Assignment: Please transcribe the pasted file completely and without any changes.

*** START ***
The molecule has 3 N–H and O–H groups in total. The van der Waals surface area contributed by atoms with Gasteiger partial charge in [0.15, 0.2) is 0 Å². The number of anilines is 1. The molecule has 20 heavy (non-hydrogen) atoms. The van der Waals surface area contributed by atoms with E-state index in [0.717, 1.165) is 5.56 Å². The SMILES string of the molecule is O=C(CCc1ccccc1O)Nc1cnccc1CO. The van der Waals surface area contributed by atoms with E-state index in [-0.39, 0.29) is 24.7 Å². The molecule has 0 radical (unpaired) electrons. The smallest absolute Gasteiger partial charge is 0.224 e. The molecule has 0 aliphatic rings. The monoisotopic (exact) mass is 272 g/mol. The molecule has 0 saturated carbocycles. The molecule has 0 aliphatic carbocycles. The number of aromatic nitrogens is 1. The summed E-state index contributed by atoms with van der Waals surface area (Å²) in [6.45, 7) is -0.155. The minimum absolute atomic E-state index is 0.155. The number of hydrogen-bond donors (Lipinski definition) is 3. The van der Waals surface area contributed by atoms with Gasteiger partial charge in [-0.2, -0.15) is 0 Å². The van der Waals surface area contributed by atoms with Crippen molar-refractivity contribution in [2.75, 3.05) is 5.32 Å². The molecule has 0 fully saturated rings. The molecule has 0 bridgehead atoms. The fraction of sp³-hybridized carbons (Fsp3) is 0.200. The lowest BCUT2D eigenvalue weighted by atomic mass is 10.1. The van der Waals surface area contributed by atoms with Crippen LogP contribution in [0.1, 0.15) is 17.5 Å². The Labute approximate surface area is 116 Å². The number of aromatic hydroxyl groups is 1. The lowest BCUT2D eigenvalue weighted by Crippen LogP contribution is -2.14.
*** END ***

The molecule has 3 N–H and O–H groups in total. The van der Waals surface area contributed by atoms with Gasteiger partial charge in [0.15, 0.2) is 0 Å². The number of anilines is 1. The molecule has 20 heavy (non-hydrogen) atoms. The van der Waals surface area contributed by atoms with E-state index in [0.717, 1.165) is 5.56 Å². The SMILES string of the molecule is O=C(CCc1ccccc1O)Nc1cnccc1CO. The van der Waals surface area contributed by atoms with E-state index in [-0.39, 0.29) is 24.7 Å². The molecule has 0 radical (unpaired) electrons. The smallest absolute Gasteiger partial charge is 0.224 e. The molecule has 0 aliphatic rings. The monoisotopic (exact) mass is 272 g/mol. The molecule has 0 saturated carbocycles. The molecule has 0 aliphatic carbocycles. The number of aromatic nitrogens is 1. The summed E-state index contributed by atoms with van der Waals surface area (Å²) in [6.45, 7) is -0.155. The minimum absolute atomic E-state index is 0.155. The number of hydrogen-bond donors (Lipinski definition) is 3. The van der Waals surface area contributed by atoms with Gasteiger partial charge in [-0.2, -0.15) is 0 Å². The van der Waals surface area contributed by atoms with Crippen molar-refractivity contribution in [2.75, 3.05) is 5.32 Å². The molecule has 0 fully saturated rings. The molecule has 0 bridgehead atoms. The fraction of sp³-hybridized carbons (Fsp3) is 0.200. The lowest BCUT2D eigenvalue weighted by atomic mass is 10.1. The van der Waals surface area contributed by atoms with Crippen LogP contribution in [0.1, 0.15) is 17.5 Å². The Labute approximate surface area is 116 Å². The number of aromatic hydroxyl groups is 1. The lowest BCUT2D eigenvalue weighted by Crippen LogP contribution is -2.14.